− Books and periodicals: Store journals in a magazine holder grouped by title or topic.
− Reference manuals: Keep loose brochures and sets of papers in expanding files or 3-ring
binders with Index Dividers between topics. Try Smead’s durable TUFF™ Expanding File® for
frequently accessed items.
− Multimedia: To save space, remove CDs and DVDs from their jewel cases and store them in
file folders with self-adhesive CD/DVD pockets.
− Blank stationery items: Neatly stored in either stacking trays or a document sorter.
− To-do’s: Set up a desk file sorter or hanging files with categories for each type of action – “to
call,” “to pay,” “to file,” “to read,” etc.
Having an assigned storage space for everything makes it easier for you to maintain order after the first
of the year. Just take a few minutes at the end of each day to put things away (not hard when you know
where everything goes!)
If you’re ending 2010 wishing you had accomplished more, now is the time to take a look at what got
in your way. Endless interruptions throughout your work day? Or did you just have a hard time getting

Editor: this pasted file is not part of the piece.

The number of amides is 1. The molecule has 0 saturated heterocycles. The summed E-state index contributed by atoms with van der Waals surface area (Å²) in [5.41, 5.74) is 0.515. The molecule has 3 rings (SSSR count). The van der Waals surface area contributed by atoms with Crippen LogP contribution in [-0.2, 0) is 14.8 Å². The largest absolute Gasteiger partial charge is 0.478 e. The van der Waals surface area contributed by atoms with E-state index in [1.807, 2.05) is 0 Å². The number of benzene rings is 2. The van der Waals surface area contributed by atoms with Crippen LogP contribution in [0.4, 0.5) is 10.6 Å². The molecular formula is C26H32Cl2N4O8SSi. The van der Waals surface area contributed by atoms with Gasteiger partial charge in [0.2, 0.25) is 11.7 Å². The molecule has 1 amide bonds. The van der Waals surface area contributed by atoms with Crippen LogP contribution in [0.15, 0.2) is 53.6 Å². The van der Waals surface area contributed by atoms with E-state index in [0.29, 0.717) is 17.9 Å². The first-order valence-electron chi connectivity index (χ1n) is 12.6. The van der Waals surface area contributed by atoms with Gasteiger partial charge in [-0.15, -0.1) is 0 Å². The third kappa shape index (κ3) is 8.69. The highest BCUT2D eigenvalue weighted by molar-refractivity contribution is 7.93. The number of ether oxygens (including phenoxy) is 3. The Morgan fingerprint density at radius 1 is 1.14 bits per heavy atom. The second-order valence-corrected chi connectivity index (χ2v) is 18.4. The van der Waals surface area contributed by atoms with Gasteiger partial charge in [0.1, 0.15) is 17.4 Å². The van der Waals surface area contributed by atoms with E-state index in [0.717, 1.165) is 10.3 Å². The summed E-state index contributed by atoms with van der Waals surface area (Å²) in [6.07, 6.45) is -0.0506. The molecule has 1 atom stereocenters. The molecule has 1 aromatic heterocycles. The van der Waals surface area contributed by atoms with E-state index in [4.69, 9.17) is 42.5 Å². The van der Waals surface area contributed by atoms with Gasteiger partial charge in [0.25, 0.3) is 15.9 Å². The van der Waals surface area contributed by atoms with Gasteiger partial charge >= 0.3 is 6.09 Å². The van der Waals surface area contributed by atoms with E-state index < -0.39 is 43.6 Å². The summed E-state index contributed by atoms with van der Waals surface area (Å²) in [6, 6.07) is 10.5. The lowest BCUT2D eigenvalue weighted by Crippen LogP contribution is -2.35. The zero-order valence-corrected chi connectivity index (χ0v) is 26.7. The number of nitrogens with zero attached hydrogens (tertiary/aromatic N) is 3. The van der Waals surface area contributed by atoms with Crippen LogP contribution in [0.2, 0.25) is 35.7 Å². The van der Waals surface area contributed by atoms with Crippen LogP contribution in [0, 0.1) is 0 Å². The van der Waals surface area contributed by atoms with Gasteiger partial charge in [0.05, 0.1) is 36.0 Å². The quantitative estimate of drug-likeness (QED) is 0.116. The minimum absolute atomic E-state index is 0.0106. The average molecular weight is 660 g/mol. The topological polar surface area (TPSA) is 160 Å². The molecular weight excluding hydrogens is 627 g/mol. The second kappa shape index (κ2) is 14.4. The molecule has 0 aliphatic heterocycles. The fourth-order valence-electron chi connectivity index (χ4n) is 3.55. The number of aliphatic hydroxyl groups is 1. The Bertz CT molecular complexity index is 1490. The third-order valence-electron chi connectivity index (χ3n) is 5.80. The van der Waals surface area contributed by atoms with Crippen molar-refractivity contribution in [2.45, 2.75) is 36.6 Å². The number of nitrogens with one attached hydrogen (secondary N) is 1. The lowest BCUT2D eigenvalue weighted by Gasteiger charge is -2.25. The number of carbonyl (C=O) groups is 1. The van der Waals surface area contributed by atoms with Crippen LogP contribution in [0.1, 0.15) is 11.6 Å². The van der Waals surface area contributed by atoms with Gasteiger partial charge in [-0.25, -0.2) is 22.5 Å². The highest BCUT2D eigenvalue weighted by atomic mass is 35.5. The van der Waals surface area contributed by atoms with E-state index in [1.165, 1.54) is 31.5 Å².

started on those bigger, more important projects? Decide now what you would like to accomplish in
the next year, then plan some uninterrupted time in your calendar to work toward these goals. Let your
boss know that you would like one day (or a half a day) each week to work on capturing a big account,
implementing a major marketing strategy, or completing a large research project for the company. You
might need to shut your door, turn off your phone, ignore your email, or even work from home on that
day – but your boss will probably be so thrilled at your initiative that she’ll do whatever it takes to help
you succeed!

bzzagent,dymo,labelIf you’d like to view a good post about using labels to organize your office, visit Get Buttoned Up.  Anne Marie talks about using DYMO labelers to get the job done. I have received a DYMO LabelWriter 450 Duo from BzzAgent to review. I have yet to take it out of it’s box, but will do it soon. It prints postage, so I’m hoping to get my Christmas cards done this week and use the LabelWriter 450 to get my address labels and postage printed out!